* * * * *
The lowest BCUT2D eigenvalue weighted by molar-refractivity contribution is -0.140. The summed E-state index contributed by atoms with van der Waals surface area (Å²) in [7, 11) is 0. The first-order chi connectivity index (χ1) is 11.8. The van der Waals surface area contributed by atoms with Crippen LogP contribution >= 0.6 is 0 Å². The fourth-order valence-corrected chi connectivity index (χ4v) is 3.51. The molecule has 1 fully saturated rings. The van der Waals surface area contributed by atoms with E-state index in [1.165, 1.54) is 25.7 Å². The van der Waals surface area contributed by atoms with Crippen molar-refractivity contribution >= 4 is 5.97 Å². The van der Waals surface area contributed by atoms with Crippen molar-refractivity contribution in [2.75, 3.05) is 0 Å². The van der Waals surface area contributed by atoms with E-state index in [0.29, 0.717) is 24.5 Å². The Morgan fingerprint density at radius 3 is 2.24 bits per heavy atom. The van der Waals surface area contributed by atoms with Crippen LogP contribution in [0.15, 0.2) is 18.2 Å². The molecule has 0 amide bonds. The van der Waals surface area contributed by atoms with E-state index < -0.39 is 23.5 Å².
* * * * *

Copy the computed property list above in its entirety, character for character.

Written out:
The lowest BCUT2D eigenvalue weighted by molar-refractivity contribution is -0.140. The summed E-state index contributed by atoms with van der Waals surface area (Å²) in [7, 11) is 0. The first-order chi connectivity index (χ1) is 11.8. The van der Waals surface area contributed by atoms with Crippen LogP contribution >= 0.6 is 0 Å². The fourth-order valence-corrected chi connectivity index (χ4v) is 3.51. The molecule has 1 fully saturated rings. The van der Waals surface area contributed by atoms with E-state index in [1.165, 1.54) is 25.7 Å². The van der Waals surface area contributed by atoms with Crippen molar-refractivity contribution >= 4 is 5.97 Å². The van der Waals surface area contributed by atoms with Crippen molar-refractivity contribution in [2.75, 3.05) is 0 Å². The van der Waals surface area contributed by atoms with E-state index in [0.29, 0.717) is 24.5 Å². The Morgan fingerprint density at radius 3 is 2.24 bits per heavy atom. The van der Waals surface area contributed by atoms with Crippen LogP contribution in [0.15, 0.2) is 18.2 Å². The molecule has 0 amide bonds. The van der Waals surface area contributed by atoms with E-state index < -0.39 is 23.5 Å².